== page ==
The fastest-growing segment of the American workforce is employees age 65 and older. The reasons are many. Over the past decade, real wage growth has stagnated, pensions have disappeared, workers are delaying claiming Social Security benefits to maximize payouts, and lifespans are longer, leaving seniors worried they will burn through their retirement savings way too soon.
According to a Gallup 2018 survey of 1,015 adults age 18 and older across the United States, 41 percent of participants who are not retired plan to leave the job market at age 66 or older, a figure that has risen from 12 percent in the 1995 study and 26 percent in 2004. This number will likely keep growing.
Yet this hasn't changed the way most companies talk about their hiring priorities.
Many firms today focus more intently on how to recruit and retain millennials, and they base success on the percentage of their workers that now come from this younger generation.
Some job postings mention a "maximum number of years experience" or use a date-of-birth dropdown menu without an applicant's birth year listed. Words like "overqualified" can be code for too expensive. A corporate culture described as "fun" can suggest a workplace for the young. It is difficult for older workers to master the difficult interview process, and make discrimination claims once in a job.
Older workers are encountering widespread age discrimination, according to AARP. According to its 2018 Multicultural Work and Jobs Study, 61 percent of respondents over the age of 45 reported seeing or experiencing age-based discrimination in the workplace. What's more, senior workers are in a weakened position when it comes to a crucial workplace protection based on a recent Supreme Court decision and the legal safeguards that shield against wrongful termination or demotion, like claims covered under the Civil Rights Act.
"It's an open secret, and everyone knows it happens all the time, but few people stand up and say it's wrong," said Cathy Ventrell-Monsees, a senior attorney at the Equal Employment Opportunity Commission. "When it comes to age discrimination — stereotyping and comments — they seem too common."
Applicants and employees age 40 and older are protected from age discrimination in employment under the Age Discrimination in Employment Act, or ADEA, which was created in 1967 as an extension of Title VII of the Civil Rights Act, which doesn't cover age discrimination.
A 2009 Supreme Court ruling in "Gross v. FBL Financial Services, Inc.," however, set a higher bar for employees to prove that age was the deciding factor in an age discrimination claim that wasn't applied similarly to race, color, religion, sex or national origin.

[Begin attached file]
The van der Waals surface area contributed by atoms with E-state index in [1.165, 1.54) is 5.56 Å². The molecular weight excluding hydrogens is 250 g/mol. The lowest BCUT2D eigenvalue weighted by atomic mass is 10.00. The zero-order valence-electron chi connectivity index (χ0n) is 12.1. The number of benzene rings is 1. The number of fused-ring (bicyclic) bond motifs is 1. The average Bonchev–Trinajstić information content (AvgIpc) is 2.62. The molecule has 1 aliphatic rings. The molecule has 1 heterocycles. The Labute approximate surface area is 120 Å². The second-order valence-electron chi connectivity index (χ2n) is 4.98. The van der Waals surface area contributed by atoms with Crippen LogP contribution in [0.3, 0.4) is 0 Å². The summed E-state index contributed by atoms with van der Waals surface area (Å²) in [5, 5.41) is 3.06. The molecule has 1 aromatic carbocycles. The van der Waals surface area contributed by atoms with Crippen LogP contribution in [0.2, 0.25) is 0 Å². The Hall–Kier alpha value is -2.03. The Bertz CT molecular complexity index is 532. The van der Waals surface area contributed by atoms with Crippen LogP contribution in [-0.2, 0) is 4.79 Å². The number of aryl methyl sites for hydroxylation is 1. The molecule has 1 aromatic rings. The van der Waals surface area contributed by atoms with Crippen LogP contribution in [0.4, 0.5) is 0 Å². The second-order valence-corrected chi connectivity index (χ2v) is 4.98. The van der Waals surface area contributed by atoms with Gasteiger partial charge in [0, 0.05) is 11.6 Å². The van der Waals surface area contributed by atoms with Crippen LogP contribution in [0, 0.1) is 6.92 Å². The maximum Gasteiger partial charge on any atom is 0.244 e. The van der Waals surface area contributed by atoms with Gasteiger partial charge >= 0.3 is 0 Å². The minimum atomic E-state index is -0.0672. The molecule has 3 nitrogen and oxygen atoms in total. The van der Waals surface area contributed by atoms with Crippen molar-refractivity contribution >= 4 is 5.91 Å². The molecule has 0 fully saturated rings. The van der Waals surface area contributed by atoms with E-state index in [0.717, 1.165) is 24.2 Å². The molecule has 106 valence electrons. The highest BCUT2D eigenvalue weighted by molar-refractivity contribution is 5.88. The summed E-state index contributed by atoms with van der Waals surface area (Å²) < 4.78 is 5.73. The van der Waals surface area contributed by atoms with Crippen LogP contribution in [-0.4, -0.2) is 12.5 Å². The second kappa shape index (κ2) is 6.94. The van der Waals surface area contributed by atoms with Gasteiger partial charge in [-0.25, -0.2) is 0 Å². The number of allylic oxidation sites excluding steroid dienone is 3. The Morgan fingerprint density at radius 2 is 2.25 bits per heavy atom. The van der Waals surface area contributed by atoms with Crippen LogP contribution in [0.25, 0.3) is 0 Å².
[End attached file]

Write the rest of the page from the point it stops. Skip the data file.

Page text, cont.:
Congress introduces bipartisan legislation
There is a new effort on Capitol Hill to restore the pre-Gross standard and allow workers to use "any type of admissible evidence" to prove age discrimination. The Protecting Older Workers Against Discrimination Act, also known as POWADA, was recently introduced by powerful sponsors: Sens. Chuck Grassley, a Republican from Iowa; and Bob Casey, a Democrat from Pennsylvania. In the House it is being sponsored by Reps. Bobby Scott, a Democrat from Virginia; and Jim Sensenbrenner, a Republican from Wisconsin.
But similar legislation has been introduced twice before, and Boston-based employment lawyer Shannon Liss-Riordan said it has never been enough of a focus to muster the votes to pass.
"I think this act is very important to strengthen protections for older workers so they're not excluded from the workforce earlier than they want to be based on bias," Liss-Riordan said.
In 1991, Congress amended Title VII of the Civil Rights Act to incorporate what is known as a mixed-motives model for discrimination claims, which meant that if the employee demonstrated that the person's race, color, religion, sex or national origin was a motivating factor in the adverse action, like demoting or firing, placed on the employee, the burden of proof shifted to the employer. If the employer could demonstrate that it would have taken the same action in the absence of those factors, the court could still hold the employer liable for the discriminatory action, but the employer would avoid paying damages, although the employee could still be awarded attorneys' fees.
The question remained whether the mixed-motives model applied to age, but the court's decision in "Gross" established that it would not apply similarly to the ADEA. This placed a heavier burden of proving age discrimination on the employee rather than shifting it to the employer as it is under Title VII.
The recently introduced legislation would restore the legitimacy of mixed-motive claims that would allow plaintiffs to prove age is a motivating factor, if not the deciding factor, in the negative actions taken against them, according to the act.